Transformational leadership lessons from U.S. JSOC leader Stan McChrystal

April 11, 2022

With the Industry 4.0 movement recently marking its 10-year anniversary, I had the privilege to attend an executive level summit of digital leaders from across industry to discuss our collective success on the digital transformation front. Or, more precisely, the factors that continue to hold us back. One overwhelming takeaway from the two days of thought-provoking presentations and intimate discussions was how technology concerns were universally less of an issue than the people and culture aspects of the equation.

Our keynote speaker, retired U.S. General Stan McChrystal, set the tone for us, describing the challenge of leading the U.S. Joint Special Operations Command (JSOC) in Iraq and Afghanistan in the aftermath of 9/11. He told the story of a quick, resilient and digitally enabled adversary that seemed always a step ahead of his team, an assembly of the best of the best of U.S. forces, “exquisitely trained and lavishly resourced” units from the Army, Navy and Air Force. “Al Qaeda in Iraq was extraordinarily effective and had been beating us for two years," he said. "We found we were failing; we had to transform."

JSOC was an impressive group from a distance, McChrystal said, but up close it was an assembly of proud, tribal groups—perhaps not unlike many industrial organizations’ operations, engineering, IT and maintenance departments. “At first it wasn’t a problem, when scale was small or assignments independently pursued,” McChrystal noted. “But with 9/11, we realized JSOC was a Tower of Babel—they didn’t speak the same language and they didn’t trust one another.”

The constituent tribes had siloed communications and individuals entrenched in their ways. “We had to turn people into culture and merge with technology,” McChrystal said. The technology centerpiece was secure, satellite-based video conferencing, and it had to work flawlessly to avoid giving credence to inevitable naysayers. “I told my reports ‘It has to be perfect, or I’ll kill you,’” deadpanned McChrystal to a rapt audience. “They couldn’t tell if I was serious or not either,” McChrystal then joked. “It was just that important: communications became the center of everything we did.”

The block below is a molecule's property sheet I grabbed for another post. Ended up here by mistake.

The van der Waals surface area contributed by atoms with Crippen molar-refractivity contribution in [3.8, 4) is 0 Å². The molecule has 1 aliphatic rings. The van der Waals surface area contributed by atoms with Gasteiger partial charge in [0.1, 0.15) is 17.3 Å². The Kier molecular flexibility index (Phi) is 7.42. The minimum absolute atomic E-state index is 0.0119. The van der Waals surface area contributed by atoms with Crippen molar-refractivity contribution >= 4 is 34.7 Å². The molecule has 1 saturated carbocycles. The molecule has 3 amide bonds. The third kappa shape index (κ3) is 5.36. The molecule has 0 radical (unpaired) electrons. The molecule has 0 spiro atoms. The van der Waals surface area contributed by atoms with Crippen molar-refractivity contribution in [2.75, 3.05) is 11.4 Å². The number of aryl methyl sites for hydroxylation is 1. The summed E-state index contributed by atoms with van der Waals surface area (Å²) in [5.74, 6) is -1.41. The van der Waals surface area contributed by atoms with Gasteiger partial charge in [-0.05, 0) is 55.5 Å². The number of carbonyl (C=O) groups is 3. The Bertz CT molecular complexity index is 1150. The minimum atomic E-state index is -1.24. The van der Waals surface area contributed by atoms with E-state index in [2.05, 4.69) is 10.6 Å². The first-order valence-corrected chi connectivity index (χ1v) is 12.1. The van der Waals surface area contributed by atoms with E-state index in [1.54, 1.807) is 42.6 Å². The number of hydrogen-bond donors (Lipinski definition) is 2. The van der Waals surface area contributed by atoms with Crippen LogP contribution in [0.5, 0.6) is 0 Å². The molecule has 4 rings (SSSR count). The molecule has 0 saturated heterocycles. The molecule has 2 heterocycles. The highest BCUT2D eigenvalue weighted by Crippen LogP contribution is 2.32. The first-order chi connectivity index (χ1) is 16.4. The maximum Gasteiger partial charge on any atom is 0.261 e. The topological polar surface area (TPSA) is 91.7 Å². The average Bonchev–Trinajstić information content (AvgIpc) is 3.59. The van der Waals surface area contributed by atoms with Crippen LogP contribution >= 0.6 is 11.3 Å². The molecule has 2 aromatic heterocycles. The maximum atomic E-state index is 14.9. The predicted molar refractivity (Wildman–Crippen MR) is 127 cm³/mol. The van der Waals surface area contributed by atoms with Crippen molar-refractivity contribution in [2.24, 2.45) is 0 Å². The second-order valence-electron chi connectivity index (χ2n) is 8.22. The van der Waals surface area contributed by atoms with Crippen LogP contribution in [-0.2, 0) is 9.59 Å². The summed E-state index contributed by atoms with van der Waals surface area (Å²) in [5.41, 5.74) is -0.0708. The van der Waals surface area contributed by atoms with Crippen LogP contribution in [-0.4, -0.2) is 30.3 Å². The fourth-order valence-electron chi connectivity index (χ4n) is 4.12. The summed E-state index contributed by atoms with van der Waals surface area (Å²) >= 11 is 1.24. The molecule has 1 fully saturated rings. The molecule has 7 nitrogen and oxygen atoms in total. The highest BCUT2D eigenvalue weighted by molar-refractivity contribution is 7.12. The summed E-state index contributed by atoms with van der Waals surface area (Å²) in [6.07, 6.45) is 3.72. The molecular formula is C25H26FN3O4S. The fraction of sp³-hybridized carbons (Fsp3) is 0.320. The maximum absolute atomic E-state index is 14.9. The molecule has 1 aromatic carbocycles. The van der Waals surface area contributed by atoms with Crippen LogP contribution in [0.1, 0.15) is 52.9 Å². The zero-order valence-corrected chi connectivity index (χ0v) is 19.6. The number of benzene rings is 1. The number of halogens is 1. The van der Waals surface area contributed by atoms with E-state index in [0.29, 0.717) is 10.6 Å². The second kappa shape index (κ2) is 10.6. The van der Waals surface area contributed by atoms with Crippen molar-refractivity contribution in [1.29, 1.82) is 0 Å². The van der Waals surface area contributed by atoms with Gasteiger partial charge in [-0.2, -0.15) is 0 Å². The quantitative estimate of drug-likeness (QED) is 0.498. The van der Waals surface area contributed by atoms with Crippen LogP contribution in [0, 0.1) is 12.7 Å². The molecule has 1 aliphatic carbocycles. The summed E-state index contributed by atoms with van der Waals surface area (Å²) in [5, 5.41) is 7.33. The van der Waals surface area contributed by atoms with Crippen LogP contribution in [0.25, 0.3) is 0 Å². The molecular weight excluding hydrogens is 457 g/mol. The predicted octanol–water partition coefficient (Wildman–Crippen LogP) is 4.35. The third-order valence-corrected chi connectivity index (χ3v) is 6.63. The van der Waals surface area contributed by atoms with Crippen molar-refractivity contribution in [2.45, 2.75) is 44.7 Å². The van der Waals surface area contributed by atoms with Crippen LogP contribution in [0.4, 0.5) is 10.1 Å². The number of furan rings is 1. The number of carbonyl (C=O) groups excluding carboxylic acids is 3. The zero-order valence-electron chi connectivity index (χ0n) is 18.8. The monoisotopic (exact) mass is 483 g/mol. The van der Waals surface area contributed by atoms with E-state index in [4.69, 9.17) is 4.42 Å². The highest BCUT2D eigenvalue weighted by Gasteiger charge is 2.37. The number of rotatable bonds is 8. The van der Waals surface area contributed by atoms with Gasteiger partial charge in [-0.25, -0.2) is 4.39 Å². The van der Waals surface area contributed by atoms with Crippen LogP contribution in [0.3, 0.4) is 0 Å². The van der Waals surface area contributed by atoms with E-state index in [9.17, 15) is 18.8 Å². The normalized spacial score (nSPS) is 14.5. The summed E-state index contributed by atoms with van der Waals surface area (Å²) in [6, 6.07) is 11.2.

At first, a 30-minute daily call among the JSOC leadership set the operating rhythm of the organization. But meaning became corrupted as it was translated down the six layers in the hierarchy. “Then, we moved to a 90-minute call with 7,500 people every day,” McChrystal said. The end result? A dynamic, new culture with connectedness and empathy across the organization. Decision-making improved, too, as better-informed personnel made them at the grassroots level.

“In October 2003, we were executing four raids per month with a 70% effectiveness rate, and our attempts to push scale didn’t work,” McChrystal said. But with the new communications strategy in place, that number jumped to 300 raids per month by August 2006. “Our roles had to change,” McChrystal added. “We pushed context down, so individuals were able to make decisions. We didn’t bother with reorganizing; we democratized information instead.”

In the process, the general said he gave away a tremendous amount of authority, characterizing his newfound approach as “eyes on, hands off,” adding, “You have to be connected all the time, and you have to change the way you lead.”

And, while the standing calls and associated chat rooms helped to build connections among the JSOC troops, distributed operations—with people spread globally—represents a continuing challenge, not unlike the work-from-home disconnectedness experienced by many during the COVID-19 pandemic.

If any of the challenges described by McChrystal sound familiar, you're not alone, as my fellow summit attendees will readily attest. What lessons he shared do you think make sense for your team? Give them a try, and let me know what works for you.

About the author: Keith Larson
About the Author

Keith Larson | Group Publisher

Keith Larson is group publisher responsible for Endeavor Business Media's Industrial Processing group, including Automation World, Chemical Processing, Control, Control Design, Food Processing, Pharma Manufacturing, Plastics Machinery & Manufacturing, Processing and The Journal.

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